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Advisory Jurisdiction and the European Court of Human Rights: A Magic Bullet for Dialogue and Docket-Control?

Dzehtsiarou, K and O'Meara, N (2014) Advisory Jurisdiction and the European Court of Human Rights: A Magic Bullet for Dialogue and Docket-Control? Legal Studies, 34 (3), 2014. pp. 444-468.

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Protocol 16 ECHR will provide for an extension of the advisory jurisdiction of the European Court of Human Rights (ECtHR), enabling highest national courts to request advisory opinions on questions of principle concerning the interpretation of the European Convention on Human Rights (ECHR) or its Protocols. This extension of the ECtHR’s advisory jurisdiction aims to achieve two goals: a reduction in the ECtHR’s excessive docket, and the enhancement of dialogue between the ECtHR and (highest) national courts. While the aims of this reform initiative are laudable, we argue that Protocol 16 is likely to fail to achieve its objectives. Our analysis suggests that rather than facilitating the Court’s adjudicatory function, extended advisory jurisdiction has the potential to impact on the Court’s constitutionalist function in a manner which can be better achieved through the Court’s contentious cases. The burden this procedure will place on the Court’s already overstretched resources would risk delays to contentious cases and potentially undermine judicial comity should requests for advisory opinions be declined. Furthermore, evidence of ‘constructive’ dialogue between highest national courts and the ECtHR is emerging in contentious cases without the need for an extended advisory opinions mechanism. Rather than achieving its objectives, Protocol 16 risks exacerbating the Court’s backlog and nullifying the positive effects of advisory opinions on dialogue.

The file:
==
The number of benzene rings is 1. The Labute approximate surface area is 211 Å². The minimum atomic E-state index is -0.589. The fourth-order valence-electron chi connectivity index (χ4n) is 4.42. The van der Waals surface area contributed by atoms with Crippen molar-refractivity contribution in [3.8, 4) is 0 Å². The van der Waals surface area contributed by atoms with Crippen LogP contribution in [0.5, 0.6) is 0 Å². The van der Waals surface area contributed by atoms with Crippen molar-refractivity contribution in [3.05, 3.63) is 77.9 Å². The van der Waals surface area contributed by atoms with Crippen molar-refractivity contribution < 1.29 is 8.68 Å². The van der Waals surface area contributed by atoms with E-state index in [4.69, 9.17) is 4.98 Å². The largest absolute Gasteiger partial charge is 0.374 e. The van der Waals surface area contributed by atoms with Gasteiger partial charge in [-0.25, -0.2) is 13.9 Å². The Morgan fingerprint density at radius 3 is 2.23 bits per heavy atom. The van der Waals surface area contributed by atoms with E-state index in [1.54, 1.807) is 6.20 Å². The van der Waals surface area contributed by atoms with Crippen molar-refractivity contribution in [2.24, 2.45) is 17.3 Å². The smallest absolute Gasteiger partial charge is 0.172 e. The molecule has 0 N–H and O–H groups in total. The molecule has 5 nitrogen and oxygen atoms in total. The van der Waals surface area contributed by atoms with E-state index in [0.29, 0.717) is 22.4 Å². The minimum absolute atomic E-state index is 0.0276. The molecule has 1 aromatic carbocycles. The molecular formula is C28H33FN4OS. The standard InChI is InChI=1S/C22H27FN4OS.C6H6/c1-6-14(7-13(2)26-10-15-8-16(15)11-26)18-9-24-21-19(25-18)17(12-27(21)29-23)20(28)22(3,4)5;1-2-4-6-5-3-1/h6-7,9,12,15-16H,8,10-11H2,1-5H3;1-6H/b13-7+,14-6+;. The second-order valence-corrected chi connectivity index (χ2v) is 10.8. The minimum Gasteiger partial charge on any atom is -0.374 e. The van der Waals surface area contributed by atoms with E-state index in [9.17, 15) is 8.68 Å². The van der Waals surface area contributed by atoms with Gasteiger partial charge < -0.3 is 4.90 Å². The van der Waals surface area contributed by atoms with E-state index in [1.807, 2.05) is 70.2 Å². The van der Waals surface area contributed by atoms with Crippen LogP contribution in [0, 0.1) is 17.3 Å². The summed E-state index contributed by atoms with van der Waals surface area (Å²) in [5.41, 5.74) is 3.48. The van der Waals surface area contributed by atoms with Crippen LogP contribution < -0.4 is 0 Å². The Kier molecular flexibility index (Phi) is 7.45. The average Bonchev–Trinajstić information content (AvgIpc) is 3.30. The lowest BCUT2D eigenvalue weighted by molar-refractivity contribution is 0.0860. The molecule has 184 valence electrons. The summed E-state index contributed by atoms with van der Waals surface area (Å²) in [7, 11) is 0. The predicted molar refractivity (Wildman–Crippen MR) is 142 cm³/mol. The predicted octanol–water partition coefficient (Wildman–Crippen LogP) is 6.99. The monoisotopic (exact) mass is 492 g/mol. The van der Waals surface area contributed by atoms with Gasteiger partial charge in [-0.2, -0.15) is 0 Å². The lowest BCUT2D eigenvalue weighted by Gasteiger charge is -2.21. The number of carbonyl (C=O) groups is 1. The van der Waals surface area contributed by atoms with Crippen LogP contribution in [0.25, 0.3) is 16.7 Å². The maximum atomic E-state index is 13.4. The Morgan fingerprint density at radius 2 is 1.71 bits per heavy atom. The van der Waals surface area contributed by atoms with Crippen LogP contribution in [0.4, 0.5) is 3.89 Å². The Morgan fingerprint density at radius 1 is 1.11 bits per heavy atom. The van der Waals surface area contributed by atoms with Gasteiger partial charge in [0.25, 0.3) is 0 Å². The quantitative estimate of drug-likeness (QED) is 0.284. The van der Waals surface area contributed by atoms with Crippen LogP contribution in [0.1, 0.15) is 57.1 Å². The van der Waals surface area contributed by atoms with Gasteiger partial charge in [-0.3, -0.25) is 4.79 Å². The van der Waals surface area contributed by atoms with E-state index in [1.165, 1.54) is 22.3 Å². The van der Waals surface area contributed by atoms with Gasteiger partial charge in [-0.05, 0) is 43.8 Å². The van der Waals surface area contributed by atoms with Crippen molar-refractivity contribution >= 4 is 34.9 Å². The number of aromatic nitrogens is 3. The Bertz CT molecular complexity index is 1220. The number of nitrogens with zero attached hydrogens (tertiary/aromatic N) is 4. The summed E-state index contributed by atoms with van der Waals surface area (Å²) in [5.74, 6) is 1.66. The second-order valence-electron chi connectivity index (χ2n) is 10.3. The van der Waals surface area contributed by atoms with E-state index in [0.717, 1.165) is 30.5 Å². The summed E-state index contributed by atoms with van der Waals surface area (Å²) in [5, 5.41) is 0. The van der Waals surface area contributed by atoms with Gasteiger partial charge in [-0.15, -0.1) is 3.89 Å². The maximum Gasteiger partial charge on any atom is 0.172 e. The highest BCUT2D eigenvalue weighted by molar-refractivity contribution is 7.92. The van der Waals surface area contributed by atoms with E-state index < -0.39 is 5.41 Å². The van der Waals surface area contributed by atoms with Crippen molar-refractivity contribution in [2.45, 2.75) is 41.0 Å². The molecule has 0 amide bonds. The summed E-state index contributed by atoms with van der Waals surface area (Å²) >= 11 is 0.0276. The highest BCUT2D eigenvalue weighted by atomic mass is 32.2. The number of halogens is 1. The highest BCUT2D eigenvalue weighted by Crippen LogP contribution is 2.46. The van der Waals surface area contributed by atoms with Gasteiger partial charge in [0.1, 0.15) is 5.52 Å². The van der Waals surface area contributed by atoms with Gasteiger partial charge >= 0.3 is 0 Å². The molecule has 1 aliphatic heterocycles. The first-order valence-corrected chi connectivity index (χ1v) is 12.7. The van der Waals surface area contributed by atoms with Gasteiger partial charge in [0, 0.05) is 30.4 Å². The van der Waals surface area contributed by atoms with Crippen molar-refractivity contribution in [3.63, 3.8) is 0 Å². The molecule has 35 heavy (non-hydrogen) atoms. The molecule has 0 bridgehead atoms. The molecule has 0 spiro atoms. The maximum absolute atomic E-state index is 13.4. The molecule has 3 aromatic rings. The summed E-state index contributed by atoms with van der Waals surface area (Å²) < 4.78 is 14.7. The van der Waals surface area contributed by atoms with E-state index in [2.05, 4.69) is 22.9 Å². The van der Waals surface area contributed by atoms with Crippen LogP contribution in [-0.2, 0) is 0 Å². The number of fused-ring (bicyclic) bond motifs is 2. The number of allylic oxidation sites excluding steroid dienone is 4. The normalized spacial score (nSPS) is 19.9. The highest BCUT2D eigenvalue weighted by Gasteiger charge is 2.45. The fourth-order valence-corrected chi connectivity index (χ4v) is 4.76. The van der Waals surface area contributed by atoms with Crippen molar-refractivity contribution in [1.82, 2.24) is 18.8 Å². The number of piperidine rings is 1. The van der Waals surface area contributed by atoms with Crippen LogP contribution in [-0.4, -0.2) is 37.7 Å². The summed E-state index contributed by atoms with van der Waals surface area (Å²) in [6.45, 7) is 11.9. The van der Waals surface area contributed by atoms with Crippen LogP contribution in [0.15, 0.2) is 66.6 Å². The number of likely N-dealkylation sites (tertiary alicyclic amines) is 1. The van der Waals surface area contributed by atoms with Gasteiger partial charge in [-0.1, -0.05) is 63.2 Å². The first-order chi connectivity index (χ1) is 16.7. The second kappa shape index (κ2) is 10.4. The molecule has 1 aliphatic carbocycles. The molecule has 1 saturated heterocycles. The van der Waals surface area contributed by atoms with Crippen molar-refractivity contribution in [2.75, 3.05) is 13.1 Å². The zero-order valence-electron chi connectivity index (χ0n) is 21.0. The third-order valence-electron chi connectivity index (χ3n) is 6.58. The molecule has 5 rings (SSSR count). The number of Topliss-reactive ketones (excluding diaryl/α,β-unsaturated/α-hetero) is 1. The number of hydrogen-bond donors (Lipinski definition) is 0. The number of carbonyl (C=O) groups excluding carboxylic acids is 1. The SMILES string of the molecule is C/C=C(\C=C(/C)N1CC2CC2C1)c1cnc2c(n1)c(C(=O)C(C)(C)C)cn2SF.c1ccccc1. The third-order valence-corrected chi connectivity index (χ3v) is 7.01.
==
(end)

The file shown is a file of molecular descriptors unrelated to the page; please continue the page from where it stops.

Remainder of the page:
Item Type: Article
Divisions : Surrey research (other units)
Authors :
O'Meara, Nn.o'
Date : 1 January 2014
DOI : 10.1111/lest.12025
Depositing User : Symplectic Elements
Date Deposited : 16 May 2017 15:19
Last Modified : 24 Jan 2020 14:22

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